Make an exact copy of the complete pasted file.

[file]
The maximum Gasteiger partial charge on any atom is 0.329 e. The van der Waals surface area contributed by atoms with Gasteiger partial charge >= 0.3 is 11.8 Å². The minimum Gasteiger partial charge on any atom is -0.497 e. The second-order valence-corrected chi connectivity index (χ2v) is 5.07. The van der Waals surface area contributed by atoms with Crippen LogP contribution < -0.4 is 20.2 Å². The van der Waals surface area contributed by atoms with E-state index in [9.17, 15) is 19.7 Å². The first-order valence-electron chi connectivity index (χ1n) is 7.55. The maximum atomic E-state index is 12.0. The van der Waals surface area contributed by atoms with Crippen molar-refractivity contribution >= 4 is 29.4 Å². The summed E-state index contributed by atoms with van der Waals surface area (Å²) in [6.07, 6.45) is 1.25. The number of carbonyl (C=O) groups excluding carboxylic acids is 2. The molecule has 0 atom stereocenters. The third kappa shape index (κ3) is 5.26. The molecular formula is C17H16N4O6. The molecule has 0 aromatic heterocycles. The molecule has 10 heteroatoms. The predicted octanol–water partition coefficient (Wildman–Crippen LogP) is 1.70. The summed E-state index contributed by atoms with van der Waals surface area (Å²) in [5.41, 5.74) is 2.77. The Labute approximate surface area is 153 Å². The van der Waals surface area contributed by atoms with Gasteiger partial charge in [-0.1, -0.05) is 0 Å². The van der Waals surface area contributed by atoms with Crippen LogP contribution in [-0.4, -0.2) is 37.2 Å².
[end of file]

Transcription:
The maximum Gasteiger partial charge on any atom is 0.329 e. The van der Waals surface area contributed by atoms with Gasteiger partial charge >= 0.3 is 11.8 Å². The minimum Gasteiger partial charge on any atom is -0.497 e. The second-order valence-corrected chi connectivity index (χ2v) is 5.07. The van der Waals surface area contributed by atoms with Crippen LogP contribution < -0.4 is 20.2 Å². The van der Waals surface area contributed by atoms with E-state index in [9.17, 15) is 19.7 Å². The first-order valence-electron chi connectivity index (χ1n) is 7.55. The maximum atomic E-state index is 12.0. The van der Waals surface area contributed by atoms with Crippen molar-refractivity contribution >= 4 is 29.4 Å². The summed E-state index contributed by atoms with van der Waals surface area (Å²) in [6.07, 6.45) is 1.25. The number of carbonyl (C=O) groups excluding carboxylic acids is 2. The molecule has 0 atom stereocenters. The third kappa shape index (κ3) is 5.26. The molecular formula is C17H16N4O6. The molecule has 0 aromatic heterocycles. The molecule has 10 heteroatoms. The predicted octanol–water partition coefficient (Wildman–Crippen LogP) is 1.70. The summed E-state index contributed by atoms with van der Waals surface area (Å²) in [5.41, 5.74) is 2.77. The Labute approximate surface area is 153 Å². The van der Waals surface area contributed by atoms with Gasteiger partial charge in [-0.1, -0.05) is 0 Å². The van der Waals surface area contributed by atoms with Crippen LogP contribution in [-0.4, -0.2) is 37.2 Å².